Denver's high-end audio show wows audiophiles

The Rocky Mountain Audio Fest 2011, held last weekend at the Denver Marriott Tech Center Hotel, showcased a vast array of affordable and high-end audio goodies.

The Davone Ray speakers Davone Audio

The Rocky Mountain Audio Fest 2011, held last weekend at the Denver Marriott Tech Center Hotel, showcased a vast array of affordable and high-end audio designs. Hundreds of manufacturers from North America, Europe, and Asia were represented at the show. RMAF has a very different vibe than the Consumer Electronics Show held in Las Vegas every January--RMAF is more of a grassroots affair.

I noted a trend to more stylish audiophile speakers, like the 28-inch tall Davone Ray ($7,500/pair) and the curvy, aluminum-bodied Dali Fazon F5 ($4,495/pair). Most bona fide high-end speakers are big and bulky things, but these two boldly original speakers are simply stunning. They are not just styling exercises, the designs are linked to the pursuit of excellence in sound.

The curvy Dali Fazon F5 speaker Steve Guttenberg

RMAF is a high-end show, but there was a good sampling of affordable gear on display. Hsu Research was making some awfully impressive sounds with its HB-1 bookshelf speakers ($150 each) and VTF-1 subwoofer ($449). I'm going to try to get these for review soon. That little system made the room shake!

Emotiva's new Professional airmotiv series of speakers featuring audiophile-quality bi-amplification and advanced technology drivers will be game changers in their price class. There are three speakers in the line, and I expect to receive a pair of the smallest ones, the airmotive4s ($399) in the next week or so. Based on what I heard at RMAF this is the one to beat. NAD's first iPod speaker, the VISO 1 ($700), sounded bigger and beefier than any iPod speaker I've heard to date. I'll have a lot more to say about this one soon.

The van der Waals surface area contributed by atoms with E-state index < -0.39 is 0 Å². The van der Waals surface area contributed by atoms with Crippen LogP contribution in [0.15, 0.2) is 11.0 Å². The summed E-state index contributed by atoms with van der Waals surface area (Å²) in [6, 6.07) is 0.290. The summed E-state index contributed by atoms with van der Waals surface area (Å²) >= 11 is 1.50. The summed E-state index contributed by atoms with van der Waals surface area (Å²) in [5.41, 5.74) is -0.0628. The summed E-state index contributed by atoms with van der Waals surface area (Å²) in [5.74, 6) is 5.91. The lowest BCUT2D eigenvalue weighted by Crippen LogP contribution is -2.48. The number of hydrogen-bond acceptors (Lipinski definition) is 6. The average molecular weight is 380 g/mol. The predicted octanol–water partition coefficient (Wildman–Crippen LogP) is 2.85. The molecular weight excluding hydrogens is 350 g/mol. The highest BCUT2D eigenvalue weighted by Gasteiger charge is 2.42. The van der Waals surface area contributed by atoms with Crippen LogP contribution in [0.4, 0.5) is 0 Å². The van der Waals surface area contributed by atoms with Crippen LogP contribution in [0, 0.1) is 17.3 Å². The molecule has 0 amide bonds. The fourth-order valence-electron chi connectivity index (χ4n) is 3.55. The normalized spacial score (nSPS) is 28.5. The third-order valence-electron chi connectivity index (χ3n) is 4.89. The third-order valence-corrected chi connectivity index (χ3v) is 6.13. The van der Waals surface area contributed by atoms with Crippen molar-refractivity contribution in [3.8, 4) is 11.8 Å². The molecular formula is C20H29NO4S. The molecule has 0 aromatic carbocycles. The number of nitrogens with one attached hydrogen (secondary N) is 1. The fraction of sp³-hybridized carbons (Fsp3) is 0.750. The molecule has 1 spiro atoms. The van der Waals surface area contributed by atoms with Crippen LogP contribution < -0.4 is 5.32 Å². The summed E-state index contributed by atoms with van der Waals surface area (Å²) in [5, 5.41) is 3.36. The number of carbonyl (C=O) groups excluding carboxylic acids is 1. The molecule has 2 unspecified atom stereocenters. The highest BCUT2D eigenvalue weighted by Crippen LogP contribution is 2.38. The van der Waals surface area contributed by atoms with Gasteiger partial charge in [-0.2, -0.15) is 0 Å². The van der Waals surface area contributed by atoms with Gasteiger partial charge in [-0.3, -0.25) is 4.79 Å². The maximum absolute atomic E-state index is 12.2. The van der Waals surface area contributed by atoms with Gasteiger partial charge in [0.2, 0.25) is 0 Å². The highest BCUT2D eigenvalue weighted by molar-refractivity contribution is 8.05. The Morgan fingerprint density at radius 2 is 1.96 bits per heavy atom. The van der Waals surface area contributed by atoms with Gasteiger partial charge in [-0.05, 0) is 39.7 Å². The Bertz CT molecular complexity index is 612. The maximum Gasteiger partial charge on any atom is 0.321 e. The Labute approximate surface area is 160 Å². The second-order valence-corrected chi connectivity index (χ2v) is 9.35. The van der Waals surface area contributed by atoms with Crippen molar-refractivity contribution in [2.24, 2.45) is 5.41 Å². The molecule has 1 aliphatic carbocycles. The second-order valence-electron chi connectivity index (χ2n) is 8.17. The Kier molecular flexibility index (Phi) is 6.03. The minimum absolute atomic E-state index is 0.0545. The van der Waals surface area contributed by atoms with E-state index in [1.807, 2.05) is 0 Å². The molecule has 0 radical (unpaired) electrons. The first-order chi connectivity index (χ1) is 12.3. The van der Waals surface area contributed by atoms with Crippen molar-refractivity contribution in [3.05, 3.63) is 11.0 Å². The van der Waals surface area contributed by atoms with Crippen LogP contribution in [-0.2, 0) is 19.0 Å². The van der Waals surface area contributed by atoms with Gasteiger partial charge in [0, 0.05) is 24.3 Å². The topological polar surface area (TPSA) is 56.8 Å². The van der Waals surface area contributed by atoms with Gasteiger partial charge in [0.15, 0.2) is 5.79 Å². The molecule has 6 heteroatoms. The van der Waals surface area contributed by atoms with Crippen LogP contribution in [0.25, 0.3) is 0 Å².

The Emotiva Pro airmotiv4 speaker Emotiva Pro

Soundsmith's Peter Ledermann is a master craftsman, devoted to advancing the art of LP playback. His new Hyperion phono cartridges take a decidedly organic approach, so instead of using a tiny metal rod to hold the cartridge's stylus in the record's groove, Ledermann uses a hand-shaped cactus needle to hold the diamond stylus. The resulting sound is much closer to listening to a master tape rather than a LP. Record surface noise vanished, and the sound was extremely low in distortion. A lot of exhibitors were playing records, but the Soundsmith room was the best of the show. The Hyperion cartridge is extremely expensive, but comes with a no-fault 10-year warranty! I don't know of any other phono cartridge with anywhere near that level of coverage.

The Wes Bender Studio's sound oozed refinement and class. There was something about the way the Wavestream Kinetic V-8 tube amplifiers ($60,000) made the Hansen Audio Knight speakers ($24,000/pair) get up and dance. Voices sounded human and acoustic instruments sounded real. I closed my eyes and could almost believe the sound wasn't coming from a hi-fi. It doesn't get better than that.

The Wavestream Kinetics 'V-8' tube amplifiers Steve Guttenberg

The Zu Audio Definition Mk. IV speakers kicked butt! They had the power to physically connect the listener with the music. These speakers don't just play loud, they let you feel the music's power in a way that few high-end speakers ever do. They just sounded better and better the louder I played them. The new Zu Definition Mk. IV is superdynamic, a real party speaker.

Coming up: the headphone scene at RMAF.

About the author

Ex-movie theater projectionist Steve Guttenberg has also worked as a high-end audio salesman, and as a record producer. Steve currently reviews audio products for CNET and works as a freelance writer for Home Theater, Inner Fidelity, Tone Audio, and Stereophile.

 

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